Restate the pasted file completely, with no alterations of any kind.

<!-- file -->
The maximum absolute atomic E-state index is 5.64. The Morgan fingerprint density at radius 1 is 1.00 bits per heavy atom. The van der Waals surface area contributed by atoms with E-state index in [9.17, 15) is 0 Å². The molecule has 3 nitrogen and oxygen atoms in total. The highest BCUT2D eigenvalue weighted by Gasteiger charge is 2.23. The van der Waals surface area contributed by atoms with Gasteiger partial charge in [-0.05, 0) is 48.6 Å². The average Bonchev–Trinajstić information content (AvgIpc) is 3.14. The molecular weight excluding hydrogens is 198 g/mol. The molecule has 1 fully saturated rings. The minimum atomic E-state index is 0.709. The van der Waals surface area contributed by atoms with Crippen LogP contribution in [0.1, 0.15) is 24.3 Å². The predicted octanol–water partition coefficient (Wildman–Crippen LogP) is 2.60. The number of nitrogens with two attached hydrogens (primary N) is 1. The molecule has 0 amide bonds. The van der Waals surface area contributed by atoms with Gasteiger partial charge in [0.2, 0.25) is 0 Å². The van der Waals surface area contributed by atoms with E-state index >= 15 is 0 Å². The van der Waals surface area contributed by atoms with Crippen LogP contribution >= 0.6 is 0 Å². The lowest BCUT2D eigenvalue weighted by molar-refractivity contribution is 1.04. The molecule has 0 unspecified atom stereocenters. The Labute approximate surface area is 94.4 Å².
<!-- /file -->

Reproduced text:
The maximum absolute atomic E-state index is 5.64. The Morgan fingerprint density at radius 1 is 1.00 bits per heavy atom. The van der Waals surface area contributed by atoms with E-state index in [9.17, 15) is 0 Å². The molecule has 3 nitrogen and oxygen atoms in total. The highest BCUT2D eigenvalue weighted by Gasteiger charge is 2.23. The van der Waals surface area contributed by atoms with Gasteiger partial charge in [-0.05, 0) is 48.6 Å². The average Bonchev–Trinajstić information content (AvgIpc) is 3.14. The molecular weight excluding hydrogens is 198 g/mol. The molecule has 1 fully saturated rings. The minimum atomic E-state index is 0.709. The van der Waals surface area contributed by atoms with Crippen LogP contribution in [0.1, 0.15) is 24.3 Å². The predicted octanol–water partition coefficient (Wildman–Crippen LogP) is 2.60. The number of nitrogens with two attached hydrogens (primary N) is 1. The molecule has 0 amide bonds. The van der Waals surface area contributed by atoms with Gasteiger partial charge in [0.2, 0.25) is 0 Å². The van der Waals surface area contributed by atoms with E-state index >= 15 is 0 Å². The van der Waals surface area contributed by atoms with Crippen LogP contribution >= 0.6 is 0 Å². The lowest BCUT2D eigenvalue weighted by molar-refractivity contribution is 1.04. The molecule has 0 unspecified atom stereocenters. The Labute approximate surface area is 94.4 Å².